Hallelujah Chorus combined choirs from my tablet
and just last week a special “When Love is Born” program in Santa Clarita/Valencia Stake with a 170 chorus and 60 piece orchestra. We’ve been told that it included a lot of the local professionals—including conductor Richard Rich (who I googled when we got home). It really feels like Christmas this year, even if we don’t have any snow.
Our apartment's tree of lights with the grandkids pictures inside. 

Here are a couple of pictures of our surroundings--the first taken of the courtyard of our apartment complex from our balcony;

This picture is of Sherman Avenue, just north of us. I think it's pretty with majestic palm trees planted on both sides. Most streets here are wide with many lanes of traffic going each way.

An investigator (Jose) of one set of Hermanas in our zone asked Elder to baptize him on December 17. For some reason he had attended our ward one week and they had met in Priesthood. We took him to the “When Love is Born” program last Sunday night and enjoyed getting to know him better.
Another picture of my tablet's picture. This scene was in the foyer. Amazing program!

Attended the LA Temple with half the missionaries of our mission (about 70). Now when we drove to the temple at 6:30 Saturday morning it took us 15-20 minutes—it really is very close. However, last Wednesday morning, we left at 7:30 to go pick up some elders needing a ride from our ward building (35 minutes), and then it was just about an hour on back roads to the temple. The LA Temple is huge! I’ve read it’s the second largest next to SLC. It is beautiful, with very high ceilings and very large rooms! The walls are painted in all the rooms (you move several times), even the celestial room has murals on the walls. There are lots of elegant drapes and chandeliers. It was good to be back in the temple after 14 months.

Thursday night we had an appointment reschedule so we stopped by the church to help decorate for the ward party the next night. Some youth and leaders had arrived early and most of it was already done.
They had done a great job and seemed to enjoy doing it!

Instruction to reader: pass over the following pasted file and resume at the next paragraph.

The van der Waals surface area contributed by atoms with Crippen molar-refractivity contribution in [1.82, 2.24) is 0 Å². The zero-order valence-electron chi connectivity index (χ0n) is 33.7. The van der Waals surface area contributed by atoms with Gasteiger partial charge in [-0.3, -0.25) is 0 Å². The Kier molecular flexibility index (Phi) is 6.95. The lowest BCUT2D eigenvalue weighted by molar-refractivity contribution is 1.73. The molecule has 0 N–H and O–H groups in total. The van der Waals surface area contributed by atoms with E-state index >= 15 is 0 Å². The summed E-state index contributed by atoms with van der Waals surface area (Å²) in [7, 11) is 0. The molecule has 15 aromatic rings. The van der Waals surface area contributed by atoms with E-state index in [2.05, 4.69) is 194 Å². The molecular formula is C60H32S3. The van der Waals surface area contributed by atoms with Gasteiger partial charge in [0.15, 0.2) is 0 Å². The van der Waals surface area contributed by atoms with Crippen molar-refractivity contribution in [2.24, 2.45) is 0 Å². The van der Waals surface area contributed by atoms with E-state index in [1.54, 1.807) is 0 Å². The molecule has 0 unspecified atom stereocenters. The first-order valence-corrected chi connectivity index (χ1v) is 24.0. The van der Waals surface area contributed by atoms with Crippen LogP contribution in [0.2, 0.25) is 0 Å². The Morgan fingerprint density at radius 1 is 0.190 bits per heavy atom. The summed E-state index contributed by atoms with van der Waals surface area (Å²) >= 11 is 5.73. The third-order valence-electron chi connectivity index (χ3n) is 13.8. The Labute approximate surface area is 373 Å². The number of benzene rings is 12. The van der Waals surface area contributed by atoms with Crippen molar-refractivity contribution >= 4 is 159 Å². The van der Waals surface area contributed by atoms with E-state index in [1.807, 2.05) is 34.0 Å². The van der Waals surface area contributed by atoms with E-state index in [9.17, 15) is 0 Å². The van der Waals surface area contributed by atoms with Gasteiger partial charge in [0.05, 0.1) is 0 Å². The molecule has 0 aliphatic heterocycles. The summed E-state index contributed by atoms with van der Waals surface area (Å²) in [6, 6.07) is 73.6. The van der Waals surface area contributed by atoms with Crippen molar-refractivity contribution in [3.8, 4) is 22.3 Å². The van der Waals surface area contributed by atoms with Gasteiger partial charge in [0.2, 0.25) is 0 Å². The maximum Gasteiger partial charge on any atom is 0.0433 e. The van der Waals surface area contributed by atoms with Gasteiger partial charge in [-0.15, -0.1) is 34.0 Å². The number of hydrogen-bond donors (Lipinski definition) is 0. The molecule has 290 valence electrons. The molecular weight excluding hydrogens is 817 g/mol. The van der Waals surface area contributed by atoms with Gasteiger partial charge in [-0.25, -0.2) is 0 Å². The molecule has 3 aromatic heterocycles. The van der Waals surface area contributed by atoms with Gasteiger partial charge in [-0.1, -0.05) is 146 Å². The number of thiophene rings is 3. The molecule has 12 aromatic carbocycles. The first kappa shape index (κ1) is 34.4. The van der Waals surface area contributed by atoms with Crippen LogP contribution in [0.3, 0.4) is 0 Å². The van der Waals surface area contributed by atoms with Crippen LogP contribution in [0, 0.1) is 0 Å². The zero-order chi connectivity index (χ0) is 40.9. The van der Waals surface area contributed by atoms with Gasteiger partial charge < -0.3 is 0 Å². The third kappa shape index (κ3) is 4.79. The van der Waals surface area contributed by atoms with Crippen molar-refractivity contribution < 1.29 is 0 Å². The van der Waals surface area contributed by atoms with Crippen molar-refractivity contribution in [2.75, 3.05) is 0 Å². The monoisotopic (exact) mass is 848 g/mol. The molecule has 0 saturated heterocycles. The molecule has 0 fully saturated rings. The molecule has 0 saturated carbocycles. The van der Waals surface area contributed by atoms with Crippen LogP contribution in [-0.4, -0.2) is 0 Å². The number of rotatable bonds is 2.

Thanks! It was a fun well-attended (about 100) party with dancing!

We do like to take walks and found a nice park just down the road that works well if we have enough time.

Well I need to wrap this up. We are meeting other senior missionaries for breakfast before a service project at Operation Gratitude from 9-noon
and then Jose’s baptism at 2 and more member visits this afternoon and evening.

We are thankful to be here, though think often of all our good friends back in India. We are amazed at what deep relationships we formed in those precious 13 months. But the church is true everywhere and there is indeed work enough for all of us to do wherever we happen to be. And for us right now, that is North Hollywood 5th Ward.

Merry Christmas everyone!

Tuesday, November 22, 2016

The Week That (almost) Wasn't

Jet lag is real and I’d heard it was worse coming back than going. I’ll add my amen to that! It probably didn’t help that I woke up at 4 am Monday morning, in anticipation of our day’s (and night’s and next day’s) activities—that of mainly sitting on a plane!

We received our itinerary on Friday and our first flight left Tuesday morning at 1:25. That meant that we would be in Delhi for their District Conference on Saturday and Sunday—one last time to say our goodbyes. In fact Elder David Evans (Counselor in the Asia Area Presidency) was in town for the conference and a mission tour complete with Zone Conferences (and since we work with a branch in each zone, we were invited to be in both pictures--lucky us!)
and a senior missionary dinner.
As we arrived at District Conference Sunday morning, he invited us to sit on the stand and bear our testimonies during the meeting. What a sweet experience. There were more hugs and tears following the meeting.
We knew we were leaving a part of our hearts in Delhi and most likely the next time we will see so many of our good friends there will be that sweet reunion in heaven.
How did we get so close to so many?
The tears still flow just thinking of them.

A few people made the trip to our apartment for one last visit with the two of us—the air pollution had gotten just awful following Diwali, even setting a new Delhi high of 1570. Consequently, Elder didn’t go out much our last two weeks there, but we loved having visitors.

It was a tender mercy that the Sunday of District Conference dawned pretty clear and clean so he was able to attend. Of course I got out a couple of times, including a fun shopping trip with the other senior sisters and the office financial manager Trija.

A couple other people we will miss is our mission driver, Anil, (he also drives a Camry and Innova)